The Bird Flu pandemic has been contained – thanks largely to the efforts of futurists and scenario planners, and the leaders who believed in them. Governments and business were well prepared for the eventual, inevitable, spread of Bird Flu to the global human population.
When avian flu mutated to a strain contagious between humans in 2008, some experts feared the worst, and predicted ‘hundreds of millions of deaths’ before the pandemic worked itself out. In fact, quick action to quarantine the outbreak, and vaccine response, prevented a complete catastrophe. Borders and airports were closed at the first sign of an outbreak, and an unprecedented collaboration by authorities on a global scale brought research and manufacture together to deliver the vaccines.
“Business and government leaders have seen the value of envisioning future scenarios, and their implications,” said Doug Vining of FutureWorld, a think tank that was one of the first to highlight the Bird Flu scenario, “and, more importantly, they acted on these ‘memories of the future’ when the first signs appeared.”
Some countries have been hard hit, mainly as a result of trade bans, and the global economy is expected to suffer a slow-down for several years.
Iran, with the highest death-toll, first blamed the CIA for introducing Bird Flu into the country, but is now offering to abandon their nuclear ambitions in return for emergency aid.
ANALYSIS >> SYNTHESIS: How this scenario came to be
THIS IS A STRATEGIC UPDATE TO THE BIRD FLU MINDBULLET AND CONSIDERS FOUR ALTERNATIVE SCENARIOS
Bird Flu, which started in South East Asia, has spread rapidly and infected birds have been found in Europe and Africa. It is only a matter of time before wild geese carry the virus to North America. Humans infected by poultry have exhibited a high mortality rate, over 50% in most recorded cases, but absolute numbers of deaths have been low as infections are contained, infected birds destroyed, and poultry vaccinated. But if the virus mutates to a form which is contagious among humans, then we face a global threat of a rampant pandemic which could kill tens of millions of people and reduce the global economy to tatters.
Preparedness on the part of authorities and business, for crisis management, early detection, vaccine development and distribution, and business continuity in the face of quarantines will determine the outcome. Technology can play its part, both for virus detection and identification and ensuring quarantine integrity, as well as assisting with vaccine development through biotech research.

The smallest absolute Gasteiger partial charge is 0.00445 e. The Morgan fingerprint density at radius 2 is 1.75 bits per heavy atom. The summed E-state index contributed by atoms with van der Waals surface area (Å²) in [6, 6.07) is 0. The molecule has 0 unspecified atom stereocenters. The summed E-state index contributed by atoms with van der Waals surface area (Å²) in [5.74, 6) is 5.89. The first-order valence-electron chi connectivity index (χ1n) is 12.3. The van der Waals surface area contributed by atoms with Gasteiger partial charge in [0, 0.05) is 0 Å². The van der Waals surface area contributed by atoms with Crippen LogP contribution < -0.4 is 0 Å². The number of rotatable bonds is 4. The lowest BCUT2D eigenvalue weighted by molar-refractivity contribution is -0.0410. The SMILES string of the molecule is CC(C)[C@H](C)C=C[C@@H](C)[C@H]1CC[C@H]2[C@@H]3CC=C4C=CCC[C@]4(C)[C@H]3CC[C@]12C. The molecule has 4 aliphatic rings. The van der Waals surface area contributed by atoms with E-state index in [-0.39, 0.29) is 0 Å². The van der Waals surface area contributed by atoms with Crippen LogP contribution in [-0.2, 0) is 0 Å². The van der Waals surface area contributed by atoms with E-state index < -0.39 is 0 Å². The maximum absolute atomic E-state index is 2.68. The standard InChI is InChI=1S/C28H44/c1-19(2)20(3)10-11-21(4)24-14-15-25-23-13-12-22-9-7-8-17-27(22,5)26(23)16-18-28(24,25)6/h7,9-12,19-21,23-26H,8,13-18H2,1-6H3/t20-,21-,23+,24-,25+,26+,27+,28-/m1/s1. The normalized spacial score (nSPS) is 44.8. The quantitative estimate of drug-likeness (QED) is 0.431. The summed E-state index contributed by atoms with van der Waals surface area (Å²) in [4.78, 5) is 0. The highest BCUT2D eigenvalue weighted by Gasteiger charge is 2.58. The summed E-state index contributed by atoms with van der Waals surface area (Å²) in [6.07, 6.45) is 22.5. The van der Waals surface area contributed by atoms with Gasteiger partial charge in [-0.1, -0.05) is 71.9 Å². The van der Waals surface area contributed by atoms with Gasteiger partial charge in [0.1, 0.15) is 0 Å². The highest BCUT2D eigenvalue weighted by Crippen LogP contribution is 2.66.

Four likely scenarios are examined in this analysis.
In this scenario, Bird Flu never mutates to a form which enables human-to-human transmission. Outbreaks occur among wild birds and poultry, but counter-measures are swift and effective. Birds are vaccinated, destroyed, and prevented from furthering the pandemic due to trade bans of associated products. Awareness of the risk is good, and the avian disease eventually subsides.
In the second scenario, human contagion remains low, but avian infections are not as easily contained. Mortality rates remain high, and although infection rates are relatively low, they continue among less prepared and vigilant communities. Travel warnings are issued, and border health checks become more frequent. Countries where infections occur suffer from reduced tourism and trade activity. Global economic impact is low.
The New Plague
In the worst-case scenario, the pandemic becomes rampantly transmissible between humans, with catastrophic results. Millions, possibly tens of millions die and panic is widespread. In a repeat of the Spanish Flu epidemic of 1918, countries become increasingly protective and inwardly focused. The global economy enters a recessionary spiral which will take decades to reverse. Rich countries ignore the plight of the Third World as they struggle to protect their own populations and industries. Mortality rates increase due to a shortage of vaccines. No countries escape the effect of the ‘plague’ and realize – too late – that collaboration and co-operation with the global community could have averted the disaster.
In the most likely scenario, the virus will eventually mutate into a strain (or several strains) which are fairly easily transmitted from human to human. However, government and business preparedness for this event will spur the efficient use of policy, technology and medical resources to quickly contain and manage the epidemic and its resulting disruptions. Technology will help in detecting infections and developing counter measures, as well as providing contingency plans such as tele-commuting to mitigate effects of travel restrictions. Flexibility in the face of disruption to traditional supply chains will be key to surviving this scenario, and China is possibly the most vulnerable to large scale quarantine measures. ‘Rogue’ nations such as North Korea and Iran could well find themselves at a disadvantage if they are adversely affected by contagious infections, as it will likely take a high level of international co-operation to prevent a global pandemic.